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Behavioural science company launched by ex-Ogilvy, -Cambridge Analytica, and – Karmarama employees

James Cragg (former business director at Ogilvy), Patrick Fagan (former psychologist at Cambridge Analytica), and Dan Thwaites (former senior strategist at Karmarama) have joined to create a behavioural science company called Capuchin.

The brand has been named after the capuchin monkey, a species subjected to regular behavioural experiments that have illustrated the power of the primate brain in decision-making.

The practice will work with businesses to help them understand their clients and

measurably change behaviour

through data and

behavioural science

. The business has described its offering as “scientific thinking for irrational minds.”

Thwaites said: “Organisations are faced with managing communications to more people, more frequently, through more channels, and the risk of misunderstanding grows. However smart the message delivery technology, it’s still a human who decides whether, or not, to buy. Capuchin provides a way to apply the science of the human mind in a way that’s as rigorous as a technology stack.”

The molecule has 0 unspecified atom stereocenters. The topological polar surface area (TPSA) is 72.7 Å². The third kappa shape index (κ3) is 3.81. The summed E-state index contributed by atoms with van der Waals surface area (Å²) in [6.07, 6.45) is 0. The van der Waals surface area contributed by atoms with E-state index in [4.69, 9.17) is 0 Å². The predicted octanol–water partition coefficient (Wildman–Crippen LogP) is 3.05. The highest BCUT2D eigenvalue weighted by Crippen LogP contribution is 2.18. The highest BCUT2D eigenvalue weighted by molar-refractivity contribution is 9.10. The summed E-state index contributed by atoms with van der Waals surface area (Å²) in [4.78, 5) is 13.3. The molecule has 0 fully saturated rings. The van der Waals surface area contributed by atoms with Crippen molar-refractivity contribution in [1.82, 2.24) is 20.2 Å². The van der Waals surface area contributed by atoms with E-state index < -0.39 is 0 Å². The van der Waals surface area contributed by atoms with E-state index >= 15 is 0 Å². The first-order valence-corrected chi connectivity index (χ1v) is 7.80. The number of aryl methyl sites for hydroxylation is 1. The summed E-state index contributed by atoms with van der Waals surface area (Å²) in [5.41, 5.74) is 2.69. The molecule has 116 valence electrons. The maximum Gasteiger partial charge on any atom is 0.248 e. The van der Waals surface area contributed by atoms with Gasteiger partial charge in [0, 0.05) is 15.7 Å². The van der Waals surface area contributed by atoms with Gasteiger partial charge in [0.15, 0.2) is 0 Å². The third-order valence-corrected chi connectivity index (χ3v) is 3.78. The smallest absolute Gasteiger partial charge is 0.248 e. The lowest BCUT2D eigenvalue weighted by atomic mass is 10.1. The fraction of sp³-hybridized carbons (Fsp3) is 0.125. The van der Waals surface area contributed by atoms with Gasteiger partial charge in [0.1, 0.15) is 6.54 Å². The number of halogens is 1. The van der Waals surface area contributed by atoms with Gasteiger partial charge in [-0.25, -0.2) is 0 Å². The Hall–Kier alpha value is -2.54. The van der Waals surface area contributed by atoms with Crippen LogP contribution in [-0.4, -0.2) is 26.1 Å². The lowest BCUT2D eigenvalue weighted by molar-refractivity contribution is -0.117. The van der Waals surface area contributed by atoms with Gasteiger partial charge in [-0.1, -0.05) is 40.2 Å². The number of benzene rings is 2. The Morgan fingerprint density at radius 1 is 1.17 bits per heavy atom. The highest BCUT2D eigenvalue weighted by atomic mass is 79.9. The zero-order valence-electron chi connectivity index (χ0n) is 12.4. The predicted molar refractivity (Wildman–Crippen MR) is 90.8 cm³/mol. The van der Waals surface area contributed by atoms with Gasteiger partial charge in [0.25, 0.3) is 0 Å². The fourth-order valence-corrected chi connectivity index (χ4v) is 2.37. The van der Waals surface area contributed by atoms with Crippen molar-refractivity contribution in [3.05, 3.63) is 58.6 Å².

Fagan also addressed the scandal of his former employer Cambridge Analytica, which used a similar data-meets-



Fagan said the scandal was part of the reason why Capuchin was committed to empathy by incorporating subconscious intuition into the business’ approach.

“The Cambridge Analytica approach combined behavioural science and data science – an effective tool that an increasing number of brands are using to optimise their messaging and conversion funnel with significant, measurable results. The company’s political leaning, certain misunderstandings and misinformation about what data it used, how and for whom has distracted from what is surely a critical issue for everyone – the need for us all to have transparency and control when it comes to our data. Most of us certainly do care about privacy, yet we just do not have the time, effort of brainpower to read all the T&Cs, nor the understanding of data science to properly consent.

“Fortunately, sunlight is the best disinfectant and as long as freedom of data, information and speech exist on the internet, bad business practices will be exposed and bad businesses won’t survive.”

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